such as macular degneration, and boasts an outstanding safety record, with no adverse
      systemic reactions. Ocular adverse events were mild, such as subconjunctival hemorrhage.

      The concept of this protocol is that if Anecortave Acetate blocks the steroid receptors for
      glaucoma and prevents steroid-induced glaucoma, perhaps it blocks the the steroid induced
      receptors involved in the pathogenesis of central serous chorioretinopathy. If successful,
      this modality of treatment may reduce the risk of progressive visual damage due to chronic
      CSC and perhaps even improve visual function without causing destruction to the overlying
      neurosensory retina.
    

Study Phase

Phase 1/Phase 2

Study Type

Interventional


Primary Outcome

To investigate the use of Anecortave Acetate in patients with chronic central Chorioretinopathy

Secondary Outcome

 •Mean change in ETDRS Visual Acuity at 4 meters compared to baseline •Mean change in central retinal thickness as measured by OCT . -Change in leakage area seen during fluorescein angiography and ICG

Condition

Chronic Central Serous Chorioretinopathy

Intervention

Anecortave Acetate Sterile suspension 15 mg

Study Arms / Comparison Groups

 anecortave acetate
Description:  

Publications

* Includes publications given by the data provider as well as publications identified by National Clinical Trials Identifier (NCT ID) in Medline.

Recruitment Information


Recruitment Status

Drug

Estimated Enrollment

5

Start Date

May 2007


Primary Completion Date

July 2010

Eligibility Criteria

        Inclusion Criteria:

          1. A male or female, of any race with clinical signs of chronic CSC:Evidence of chronic
             central serous chorioretinopathy and clinical/angiographic findings typical of the
             disease of greater than 6 months duration. Chronic central serous chorioretinopathy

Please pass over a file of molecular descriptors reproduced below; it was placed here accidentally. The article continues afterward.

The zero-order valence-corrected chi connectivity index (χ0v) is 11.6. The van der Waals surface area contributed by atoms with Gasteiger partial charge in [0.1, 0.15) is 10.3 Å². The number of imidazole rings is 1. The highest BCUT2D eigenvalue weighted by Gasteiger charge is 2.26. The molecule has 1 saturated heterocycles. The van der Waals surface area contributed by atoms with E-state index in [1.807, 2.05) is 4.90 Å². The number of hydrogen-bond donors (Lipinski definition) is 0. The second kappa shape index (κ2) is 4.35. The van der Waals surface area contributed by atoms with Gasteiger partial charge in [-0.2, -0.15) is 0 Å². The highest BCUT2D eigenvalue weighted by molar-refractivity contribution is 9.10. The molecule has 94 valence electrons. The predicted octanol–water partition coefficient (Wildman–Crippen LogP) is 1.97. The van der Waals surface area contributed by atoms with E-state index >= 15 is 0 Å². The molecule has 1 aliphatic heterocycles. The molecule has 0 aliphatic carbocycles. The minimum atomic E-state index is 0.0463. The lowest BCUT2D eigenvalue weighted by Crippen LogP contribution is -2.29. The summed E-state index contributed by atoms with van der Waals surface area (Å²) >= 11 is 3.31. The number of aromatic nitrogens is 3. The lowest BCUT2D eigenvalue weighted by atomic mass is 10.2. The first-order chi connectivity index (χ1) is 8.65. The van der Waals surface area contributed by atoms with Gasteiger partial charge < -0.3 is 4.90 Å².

can be defined on the basis of two factors: 1) persistence of the detachment for more
             than 6 months and 2) chronic recurrent acute detachments with widespread
             decompensation of the retinal pigment epithelium

          2. Patient must have best corrected ETDRS visual acuity between 20/40 and 20/320 in the
             Study Eye and visual acuity of 20/800 or better Fellow Eye

          3. Patient must be willing, able to comply with the protocol, and provide informed
             consent.

        Exclusion Criteria:

          1. Patient with tears in retinal pigment epithelium.

          2. Patient with significantly compromised visual acuity in the study eye due to
             concomitant ocular conditions.

          3. Patients who have undergone intraocular surgery within last 2 months or capsulotomy
             within last month in study eye

          4. Patient participating in any other investigational drug study.

          5. Inability to obtain photographs to document CNV (including difficulty with venous
             access)

          6. Patient with significant liver disease or uremia.

          7. Patient with known adverse reaction to indocyanine green or iodine.

          8. Patient is pregnant or nursing.
      

Gender

All

Ages

18 Years - N/A

Accepts Healthy Volunteers

No

Contacts

Lawrence A. Yannuzzi, MD, , 

Location Countries

United States

Location Countries

United States

Administrative Informations


NCT ID

NCT00489840

Organization ID

CSC-AA


Responsible Party

Principal Investigator

Study Sponsor

Manhattan Eye, Ear & Throat Hospital

Collaborators

 LuEsther T. Mertz Retinal Research Center

Study Sponsor

Lawrence A. Yannuzzi, MD, Principal Investigator, Manhattan Eye, Ear & Throat Hospital


Verification Date

October 2012